Belfast Telegraph

Friday 22 August 2014

US ambassador meets protesters

Pro-Syrian president Bashar Assad protesters wave flags in support of their leader (AP/SANA)

The Obama administration has dispatched the US ambassador to Syria to meet anti-regime protesters in a besieged city - sending a "reform now" message to President Bashar Assad and to American critics of its engagement policy, "stop complaining".

Greeted by demonstrators with roses and cheers, Robert Ford finished a two-day trip to the restive city of Hama aimed at driving home the message that the United States stands with those in the Syrian streets braving a brutal government crackdown.

The visit prompted fierce reaction from the Syrian government and a renewed American warning that Assad was failing to stabilise his country by satisfying the democratic yearnings of his people.

Mr Ford "had a chance to talk to lots of average citizens; these were shopkeepers, people out on the street, young men", said Victoria Nuland, the US State Department spokeswoman.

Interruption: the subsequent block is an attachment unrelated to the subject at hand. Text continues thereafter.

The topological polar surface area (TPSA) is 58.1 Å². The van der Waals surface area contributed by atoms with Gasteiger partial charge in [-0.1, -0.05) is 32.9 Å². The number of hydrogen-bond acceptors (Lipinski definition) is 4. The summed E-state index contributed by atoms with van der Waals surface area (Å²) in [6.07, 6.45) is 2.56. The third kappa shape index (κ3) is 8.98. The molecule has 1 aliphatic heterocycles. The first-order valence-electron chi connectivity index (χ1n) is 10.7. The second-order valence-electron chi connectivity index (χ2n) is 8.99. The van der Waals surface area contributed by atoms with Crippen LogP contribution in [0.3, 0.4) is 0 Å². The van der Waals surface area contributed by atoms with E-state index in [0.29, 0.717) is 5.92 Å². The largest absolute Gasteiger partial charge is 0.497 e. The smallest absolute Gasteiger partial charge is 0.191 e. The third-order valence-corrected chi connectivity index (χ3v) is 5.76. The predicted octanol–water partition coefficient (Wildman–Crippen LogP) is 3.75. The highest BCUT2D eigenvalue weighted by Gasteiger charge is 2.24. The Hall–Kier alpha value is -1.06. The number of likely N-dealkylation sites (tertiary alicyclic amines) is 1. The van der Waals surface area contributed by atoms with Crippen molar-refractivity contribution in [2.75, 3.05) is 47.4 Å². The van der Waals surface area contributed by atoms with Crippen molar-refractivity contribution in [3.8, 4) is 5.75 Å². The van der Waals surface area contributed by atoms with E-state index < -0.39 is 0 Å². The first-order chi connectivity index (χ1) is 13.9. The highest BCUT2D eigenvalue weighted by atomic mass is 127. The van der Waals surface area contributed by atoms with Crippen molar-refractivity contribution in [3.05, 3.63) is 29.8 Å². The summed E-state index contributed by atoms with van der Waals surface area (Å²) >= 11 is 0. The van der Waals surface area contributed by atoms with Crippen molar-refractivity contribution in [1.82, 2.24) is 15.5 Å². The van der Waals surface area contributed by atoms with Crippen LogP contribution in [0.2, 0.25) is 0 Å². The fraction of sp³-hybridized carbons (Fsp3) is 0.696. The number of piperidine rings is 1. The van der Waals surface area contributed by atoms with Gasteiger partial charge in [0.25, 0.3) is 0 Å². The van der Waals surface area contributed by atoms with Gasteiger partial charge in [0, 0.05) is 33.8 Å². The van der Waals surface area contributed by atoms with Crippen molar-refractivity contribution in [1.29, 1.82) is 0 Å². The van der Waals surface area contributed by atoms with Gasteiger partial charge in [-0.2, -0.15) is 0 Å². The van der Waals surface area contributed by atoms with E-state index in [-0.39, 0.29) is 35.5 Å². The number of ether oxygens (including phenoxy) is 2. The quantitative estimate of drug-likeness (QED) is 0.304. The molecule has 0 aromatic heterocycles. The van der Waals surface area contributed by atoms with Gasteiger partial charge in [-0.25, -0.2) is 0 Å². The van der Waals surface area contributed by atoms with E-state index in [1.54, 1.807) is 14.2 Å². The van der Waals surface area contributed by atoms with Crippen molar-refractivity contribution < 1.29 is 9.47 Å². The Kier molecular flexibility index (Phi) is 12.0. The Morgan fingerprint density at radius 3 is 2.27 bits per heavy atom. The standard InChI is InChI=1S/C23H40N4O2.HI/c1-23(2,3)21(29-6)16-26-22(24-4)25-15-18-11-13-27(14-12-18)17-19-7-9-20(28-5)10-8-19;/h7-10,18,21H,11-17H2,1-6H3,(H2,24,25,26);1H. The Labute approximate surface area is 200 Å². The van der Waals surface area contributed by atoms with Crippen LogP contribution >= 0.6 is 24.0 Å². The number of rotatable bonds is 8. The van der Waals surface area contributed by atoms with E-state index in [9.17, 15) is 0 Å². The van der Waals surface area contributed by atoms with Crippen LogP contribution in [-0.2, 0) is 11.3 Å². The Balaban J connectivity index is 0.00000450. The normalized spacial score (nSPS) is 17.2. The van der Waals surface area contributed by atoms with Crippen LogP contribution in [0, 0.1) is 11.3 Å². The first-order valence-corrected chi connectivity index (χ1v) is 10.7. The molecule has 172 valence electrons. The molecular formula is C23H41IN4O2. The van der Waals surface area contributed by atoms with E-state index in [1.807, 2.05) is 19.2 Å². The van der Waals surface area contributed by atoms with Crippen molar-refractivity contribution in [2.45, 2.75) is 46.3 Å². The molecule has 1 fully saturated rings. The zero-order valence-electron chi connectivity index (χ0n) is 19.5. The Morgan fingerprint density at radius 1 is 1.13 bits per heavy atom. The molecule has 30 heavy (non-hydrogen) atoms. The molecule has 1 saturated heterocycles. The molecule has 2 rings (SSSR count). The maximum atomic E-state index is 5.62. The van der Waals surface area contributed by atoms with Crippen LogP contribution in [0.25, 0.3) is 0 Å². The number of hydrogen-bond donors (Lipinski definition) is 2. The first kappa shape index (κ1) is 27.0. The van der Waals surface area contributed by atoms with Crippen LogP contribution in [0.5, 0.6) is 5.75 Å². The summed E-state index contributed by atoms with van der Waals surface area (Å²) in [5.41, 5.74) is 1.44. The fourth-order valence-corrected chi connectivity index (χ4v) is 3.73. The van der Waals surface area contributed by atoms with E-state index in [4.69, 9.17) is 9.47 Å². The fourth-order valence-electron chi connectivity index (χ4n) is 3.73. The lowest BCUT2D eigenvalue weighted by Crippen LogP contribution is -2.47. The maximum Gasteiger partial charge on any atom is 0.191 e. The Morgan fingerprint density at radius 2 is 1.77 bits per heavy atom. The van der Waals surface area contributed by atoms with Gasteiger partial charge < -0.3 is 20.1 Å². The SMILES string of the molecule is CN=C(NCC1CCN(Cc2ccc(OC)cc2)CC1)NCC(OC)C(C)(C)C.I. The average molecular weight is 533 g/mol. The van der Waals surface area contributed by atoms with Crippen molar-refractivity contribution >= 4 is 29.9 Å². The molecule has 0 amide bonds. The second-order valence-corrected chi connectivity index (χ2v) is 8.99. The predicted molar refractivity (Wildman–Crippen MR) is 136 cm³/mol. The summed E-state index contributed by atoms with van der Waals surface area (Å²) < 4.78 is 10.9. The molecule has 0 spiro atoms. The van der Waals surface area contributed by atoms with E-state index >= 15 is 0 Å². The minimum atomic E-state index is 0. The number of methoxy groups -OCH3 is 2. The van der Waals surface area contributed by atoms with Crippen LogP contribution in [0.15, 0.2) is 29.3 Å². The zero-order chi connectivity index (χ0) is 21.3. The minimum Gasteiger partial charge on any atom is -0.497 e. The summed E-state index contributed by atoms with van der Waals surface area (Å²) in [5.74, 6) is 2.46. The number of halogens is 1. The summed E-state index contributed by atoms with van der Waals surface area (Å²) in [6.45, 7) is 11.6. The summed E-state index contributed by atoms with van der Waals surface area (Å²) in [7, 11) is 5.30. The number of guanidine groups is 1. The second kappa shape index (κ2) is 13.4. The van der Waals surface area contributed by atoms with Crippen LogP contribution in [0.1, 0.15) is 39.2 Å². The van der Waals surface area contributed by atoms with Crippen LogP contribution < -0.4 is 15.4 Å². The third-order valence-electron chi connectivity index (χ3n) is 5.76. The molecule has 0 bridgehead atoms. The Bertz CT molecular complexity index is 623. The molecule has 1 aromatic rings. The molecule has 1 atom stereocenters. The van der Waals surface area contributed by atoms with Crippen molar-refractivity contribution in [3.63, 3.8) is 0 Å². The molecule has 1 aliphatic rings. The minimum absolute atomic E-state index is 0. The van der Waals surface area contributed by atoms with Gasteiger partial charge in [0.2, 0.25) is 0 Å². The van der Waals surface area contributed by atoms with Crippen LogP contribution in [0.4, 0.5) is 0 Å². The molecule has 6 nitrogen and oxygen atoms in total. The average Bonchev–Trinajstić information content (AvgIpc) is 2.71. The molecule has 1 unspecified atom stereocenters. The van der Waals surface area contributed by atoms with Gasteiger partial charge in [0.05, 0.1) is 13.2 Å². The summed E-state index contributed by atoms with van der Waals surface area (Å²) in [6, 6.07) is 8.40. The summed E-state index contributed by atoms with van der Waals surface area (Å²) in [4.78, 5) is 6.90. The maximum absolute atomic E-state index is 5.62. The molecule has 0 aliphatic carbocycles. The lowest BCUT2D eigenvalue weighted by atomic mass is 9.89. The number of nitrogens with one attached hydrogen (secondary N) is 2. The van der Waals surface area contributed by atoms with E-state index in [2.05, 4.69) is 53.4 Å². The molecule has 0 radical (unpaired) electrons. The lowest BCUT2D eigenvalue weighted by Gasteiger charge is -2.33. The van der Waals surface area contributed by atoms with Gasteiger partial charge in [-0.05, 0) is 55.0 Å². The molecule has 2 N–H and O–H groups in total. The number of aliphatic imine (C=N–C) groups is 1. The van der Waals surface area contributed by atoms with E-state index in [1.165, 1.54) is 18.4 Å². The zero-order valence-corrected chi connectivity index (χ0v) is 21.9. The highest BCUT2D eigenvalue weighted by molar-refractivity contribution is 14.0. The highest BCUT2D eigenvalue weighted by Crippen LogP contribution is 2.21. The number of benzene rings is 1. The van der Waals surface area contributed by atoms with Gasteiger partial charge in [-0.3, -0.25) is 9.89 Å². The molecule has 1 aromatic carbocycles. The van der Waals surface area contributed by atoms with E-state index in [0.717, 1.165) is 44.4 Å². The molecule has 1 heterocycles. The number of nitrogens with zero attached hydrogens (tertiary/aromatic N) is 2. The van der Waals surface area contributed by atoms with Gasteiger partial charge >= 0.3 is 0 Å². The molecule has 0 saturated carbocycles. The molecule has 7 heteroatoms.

"When he got into the city, the car was immediately surrounded by friendly protesters who were putting flowers on the windshield, they were putting olive branches on the car, they were chanting 'Down with the regime!' It was quite a scene."

So far, the US government has refused to suggest an end to the Assad family's four-decade dynasty. The government's harsh repression of dissent has escalated the crisis with protesters increasingly demanding Assad's removal after 11 years full of promises of democratic reform but little change from the iron-fisted rule of his father.

The Obama administration has grown increasingly disgusted with the violence in Syria that has claimed the lives of 1,600 people plus 350 members of the security forces. Yet it has not mustered sufficient international outrage to secure a United Nations condemnation of Assad's government or a unified global demand that he step down.

The administration cannot press too hard by itself because the threat of military action would not be taken seriously while it is trying to wind down wars in neighbouring Iraq and in Afghanistan, and struggling to justify its participation in an international coalition against Muammar Gaddafi in Libya.

The solution has been to balance stinging criticism of the Assad regime's conduct with continued pleas for it to lead a democratic transition.

But the measured approach has faced a clamouring at home and in Syria for tougher action.

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